Many people do not know that they have unclaimed money sitting in a government account just waiting for their rightful owner to come and claim it. As of 2013, there was $58 billion unclaimed dollars in these government accounts. There is most likely more now as this number was accurate two years ago, and some of that money may be yours. But how does one have unclaimed money? Where is all of this money coming from? There are a lot of different places that unclaimed money can originate from, and if you are aware of these different situations, you can see if any of these sources are something that you have encountered in the past. If you believe that you have unclaimed money based on these situations, you can contact the office in your state to see if you have any unclaimed money.
Your state is the first place that there may be unclaimed money. Unclaimed money that is being held by the state can come from things like uncashed overtime checks, apartment security deposits and safe deposit boxes. The National Association of Unclaimed Property Administrators has a website that covers all 50 states, and you can search by your name to see if you have any unclaimed money. If you have lived in another state, you may have unclaimed money there. Usually, unclaimed money is usually held in the state where the account was originally located. So, if you lived in another state that is different from the one you are currently living in, you may have unclaimed money there.
Another source of unclaimed money can actually come from the IRS. If you are expected to receive a tax refund at the end of tax season, and you never received it, it is technically unclaimed money. This actually happens more often than you may thing. According to ABC News, 111,893 people did not receive their refunds in 2012 alone, and the amount was more than $16 million. Luckily, the IRS now has a feature on their website that allows you to search for your missing refund with your Social Security Number and the amount that you are owed.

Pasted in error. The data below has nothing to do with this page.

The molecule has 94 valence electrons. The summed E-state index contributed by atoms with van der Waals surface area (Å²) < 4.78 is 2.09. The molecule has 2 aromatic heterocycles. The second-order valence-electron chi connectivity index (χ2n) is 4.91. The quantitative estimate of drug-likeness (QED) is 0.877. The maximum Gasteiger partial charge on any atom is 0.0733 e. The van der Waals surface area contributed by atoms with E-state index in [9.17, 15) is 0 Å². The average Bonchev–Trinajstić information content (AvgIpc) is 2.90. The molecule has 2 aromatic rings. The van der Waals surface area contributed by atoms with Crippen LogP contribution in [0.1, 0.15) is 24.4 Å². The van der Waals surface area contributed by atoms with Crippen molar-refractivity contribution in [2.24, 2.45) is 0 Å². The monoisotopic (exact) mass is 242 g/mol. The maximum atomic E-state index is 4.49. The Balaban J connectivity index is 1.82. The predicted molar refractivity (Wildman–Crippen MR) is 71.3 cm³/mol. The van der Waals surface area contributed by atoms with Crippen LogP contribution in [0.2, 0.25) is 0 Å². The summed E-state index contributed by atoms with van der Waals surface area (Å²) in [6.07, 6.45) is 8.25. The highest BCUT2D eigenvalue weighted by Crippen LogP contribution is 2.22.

If you have switched jobs and you have a 401(k) plan, you may have forgotten to transfer your funds to the new employer, or even into another retirement account. Not to worry, you can still find these funds, which become unclaimed once they are left behind. The good news is companies that have 401(k) plans are working together to create a search engine that you can use to find your money.
Many Americans have their money in a bank, and their bank is most likely insured by the Federal Deposit Insurance Corporation, also known as the FDIC. If the bank you have put your money into ever goes under, the FDIC ensures that all depositors get their money back. If your bank ever went under and you did not receive your money, you should contact the FDIC and get your money, which is now unclaimed. You can search on the FDIC’s website to see if you have any unclaimed funds.
These are just some of the most common examples of where unclaimed funds come from. Other sources include: the Treasury Department, local governments, the National Credit Union Administration, and the Fair Housing Administration. If you think you may have unclaimed money tied up in a government account, you should contact the appropriate office, or visit one of the many websites that are offered to find your money.